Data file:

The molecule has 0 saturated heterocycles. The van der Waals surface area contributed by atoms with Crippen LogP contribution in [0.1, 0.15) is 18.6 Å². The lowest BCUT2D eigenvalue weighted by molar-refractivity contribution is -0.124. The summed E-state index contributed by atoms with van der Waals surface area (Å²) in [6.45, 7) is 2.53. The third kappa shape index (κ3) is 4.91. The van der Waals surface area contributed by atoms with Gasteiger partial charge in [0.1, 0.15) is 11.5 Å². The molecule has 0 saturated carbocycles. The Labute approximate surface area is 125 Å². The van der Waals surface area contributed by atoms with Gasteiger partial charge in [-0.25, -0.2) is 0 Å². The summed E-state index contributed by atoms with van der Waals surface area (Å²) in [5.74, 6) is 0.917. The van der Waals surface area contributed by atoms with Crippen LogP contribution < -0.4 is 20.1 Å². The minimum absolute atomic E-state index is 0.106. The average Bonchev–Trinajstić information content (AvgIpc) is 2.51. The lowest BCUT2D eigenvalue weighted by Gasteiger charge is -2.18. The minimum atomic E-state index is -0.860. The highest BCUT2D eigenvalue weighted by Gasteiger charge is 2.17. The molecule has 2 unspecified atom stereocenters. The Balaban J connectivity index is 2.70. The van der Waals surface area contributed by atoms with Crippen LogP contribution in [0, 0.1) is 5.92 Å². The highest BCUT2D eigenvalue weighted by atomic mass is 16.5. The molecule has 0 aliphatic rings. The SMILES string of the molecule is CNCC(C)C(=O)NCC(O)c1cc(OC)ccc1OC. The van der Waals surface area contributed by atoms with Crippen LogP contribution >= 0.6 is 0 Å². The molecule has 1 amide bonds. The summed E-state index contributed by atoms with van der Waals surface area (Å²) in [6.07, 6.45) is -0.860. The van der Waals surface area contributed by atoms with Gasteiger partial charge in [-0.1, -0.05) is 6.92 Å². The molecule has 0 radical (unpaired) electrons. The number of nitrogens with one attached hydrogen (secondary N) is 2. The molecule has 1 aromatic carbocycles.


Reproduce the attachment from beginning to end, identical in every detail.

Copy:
The molecule has 0 saturated heterocycles. The van der Waals surface area contributed by atoms with Crippen LogP contribution in [0.1, 0.15) is 18.6 Å². The lowest BCUT2D eigenvalue weighted by molar-refractivity contribution is -0.124. The summed E-state index contributed by atoms with van der Waals surface area (Å²) in [6.45, 7) is 2.53. The third kappa shape index (κ3) is 4.91. The van der Waals surface area contributed by atoms with Gasteiger partial charge in [0.1, 0.15) is 11.5 Å². The molecule has 0 saturated carbocycles. The Labute approximate surface area is 125 Å². The van der Waals surface area contributed by atoms with Gasteiger partial charge in [-0.25, -0.2) is 0 Å². The summed E-state index contributed by atoms with van der Waals surface area (Å²) in [5.74, 6) is 0.917. The van der Waals surface area contributed by atoms with Crippen LogP contribution < -0.4 is 20.1 Å². The minimum absolute atomic E-state index is 0.106. The average Bonchev–Trinajstić information content (AvgIpc) is 2.51. The lowest BCUT2D eigenvalue weighted by Gasteiger charge is -2.18. The minimum atomic E-state index is -0.860. The highest BCUT2D eigenvalue weighted by Gasteiger charge is 2.17. The molecule has 2 unspecified atom stereocenters. The Balaban J connectivity index is 2.70. The van der Waals surface area contributed by atoms with Crippen LogP contribution in [0, 0.1) is 5.92 Å². The highest BCUT2D eigenvalue weighted by atomic mass is 16.5. The molecule has 0 aliphatic rings. The SMILES string of the molecule is CNCC(C)C(=O)NCC(O)c1cc(OC)ccc1OC. The van der Waals surface area contributed by atoms with Crippen LogP contribution >= 0.6 is 0 Å². The molecule has 1 amide bonds. The summed E-state index contributed by atoms with van der Waals surface area (Å²) in [6.07, 6.45) is -0.860. The van der Waals surface area contributed by atoms with Gasteiger partial charge in [-0.1, -0.05) is 6.92 Å². The molecule has 0 radical (unpaired) electrons. The number of nitrogens with one attached hydrogen (secondary N) is 2. The molecule has 1 aromatic carbocycles.